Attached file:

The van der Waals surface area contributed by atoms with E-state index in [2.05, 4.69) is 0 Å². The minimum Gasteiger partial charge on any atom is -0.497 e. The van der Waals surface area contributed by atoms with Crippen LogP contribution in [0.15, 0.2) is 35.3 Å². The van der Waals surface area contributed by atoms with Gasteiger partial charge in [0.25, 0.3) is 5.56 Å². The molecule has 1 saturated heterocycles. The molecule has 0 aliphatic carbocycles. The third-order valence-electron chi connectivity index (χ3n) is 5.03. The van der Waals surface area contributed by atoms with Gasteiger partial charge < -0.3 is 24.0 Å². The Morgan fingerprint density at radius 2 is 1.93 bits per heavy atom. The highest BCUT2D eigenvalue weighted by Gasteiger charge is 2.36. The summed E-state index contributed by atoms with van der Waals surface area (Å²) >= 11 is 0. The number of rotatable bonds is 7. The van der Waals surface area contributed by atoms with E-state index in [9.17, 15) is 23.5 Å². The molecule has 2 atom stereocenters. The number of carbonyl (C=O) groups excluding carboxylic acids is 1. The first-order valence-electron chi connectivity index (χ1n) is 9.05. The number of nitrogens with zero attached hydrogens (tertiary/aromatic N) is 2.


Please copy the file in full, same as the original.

The van der Waals surface area contributed by atoms with E-state index in [2.05, 4.69) is 0 Å². The minimum Gasteiger partial charge on any atom is -0.497 e. The van der Waals surface area contributed by atoms with Crippen LogP contribution in [0.15, 0.2) is 35.3 Å². The van der Waals surface area contributed by atoms with Gasteiger partial charge in [0.25, 0.3) is 5.56 Å². The molecule has 1 saturated heterocycles. The molecule has 0 aliphatic carbocycles. The third-order valence-electron chi connectivity index (χ3n) is 5.03. The van der Waals surface area contributed by atoms with Gasteiger partial charge < -0.3 is 24.0 Å². The Morgan fingerprint density at radius 2 is 1.93 bits per heavy atom. The highest BCUT2D eigenvalue weighted by Gasteiger charge is 2.36. The summed E-state index contributed by atoms with van der Waals surface area (Å²) >= 11 is 0. The number of rotatable bonds is 7. The van der Waals surface area contributed by atoms with E-state index in [9.17, 15) is 23.5 Å². The molecule has 2 atom stereocenters. The number of carbonyl (C=O) groups excluding carboxylic acids is 1. The first-order valence-electron chi connectivity index (χ1n) is 9.05. The number of nitrogens with zero attached hydrogens (tertiary/aromatic N) is 2.